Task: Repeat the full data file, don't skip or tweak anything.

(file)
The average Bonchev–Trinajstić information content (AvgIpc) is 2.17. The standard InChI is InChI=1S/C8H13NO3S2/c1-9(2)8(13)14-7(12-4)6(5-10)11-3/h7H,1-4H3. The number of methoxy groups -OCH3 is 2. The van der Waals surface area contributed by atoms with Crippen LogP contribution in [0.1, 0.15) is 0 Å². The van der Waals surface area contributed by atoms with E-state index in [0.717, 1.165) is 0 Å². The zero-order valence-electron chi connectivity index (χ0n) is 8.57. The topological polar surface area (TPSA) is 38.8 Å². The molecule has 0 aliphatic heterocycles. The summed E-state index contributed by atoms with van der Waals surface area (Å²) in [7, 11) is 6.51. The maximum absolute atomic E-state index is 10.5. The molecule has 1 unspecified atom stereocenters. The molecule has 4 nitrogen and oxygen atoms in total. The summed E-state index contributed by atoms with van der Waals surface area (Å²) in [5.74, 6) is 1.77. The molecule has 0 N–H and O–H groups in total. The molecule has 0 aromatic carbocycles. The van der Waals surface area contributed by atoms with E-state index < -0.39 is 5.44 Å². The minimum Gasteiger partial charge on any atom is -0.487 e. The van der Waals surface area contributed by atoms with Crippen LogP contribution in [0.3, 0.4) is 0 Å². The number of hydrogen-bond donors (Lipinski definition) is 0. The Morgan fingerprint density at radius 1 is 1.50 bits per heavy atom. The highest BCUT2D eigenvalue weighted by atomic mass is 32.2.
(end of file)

The average Bonchev–Trinajstić information content (AvgIpc) is 2.17. The standard InChI is InChI=1S/C8H13NO3S2/c1-9(2)8(13)14-7(12-4)6(5-10)11-3/h7H,1-4H3. The number of methoxy groups -OCH3 is 2. The van der Waals surface area contributed by atoms with Crippen LogP contribution in [0.1, 0.15) is 0 Å². The van der Waals surface area contributed by atoms with E-state index in [0.717, 1.165) is 0 Å². The zero-order valence-electron chi connectivity index (χ0n) is 8.57. The topological polar surface area (TPSA) is 38.8 Å². The molecule has 0 aliphatic heterocycles. The summed E-state index contributed by atoms with van der Waals surface area (Å²) in [7, 11) is 6.51. The maximum absolute atomic E-state index is 10.5. The molecule has 1 unspecified atom stereocenters. The molecule has 4 nitrogen and oxygen atoms in total. The summed E-state index contributed by atoms with van der Waals surface area (Å²) in [5.74, 6) is 1.77. The molecule has 0 N–H and O–H groups in total. The molecule has 0 aromatic carbocycles. The van der Waals surface area contributed by atoms with E-state index < -0.39 is 5.44 Å². The minimum Gasteiger partial charge on any atom is -0.487 e. The van der Waals surface area contributed by atoms with Crippen LogP contribution in [0.3, 0.4) is 0 Å². The number of hydrogen-bond donors (Lipinski definition) is 0. The Morgan fingerprint density at radius 1 is 1.50 bits per heavy atom. The highest BCUT2D eigenvalue weighted by atomic mass is 32.2.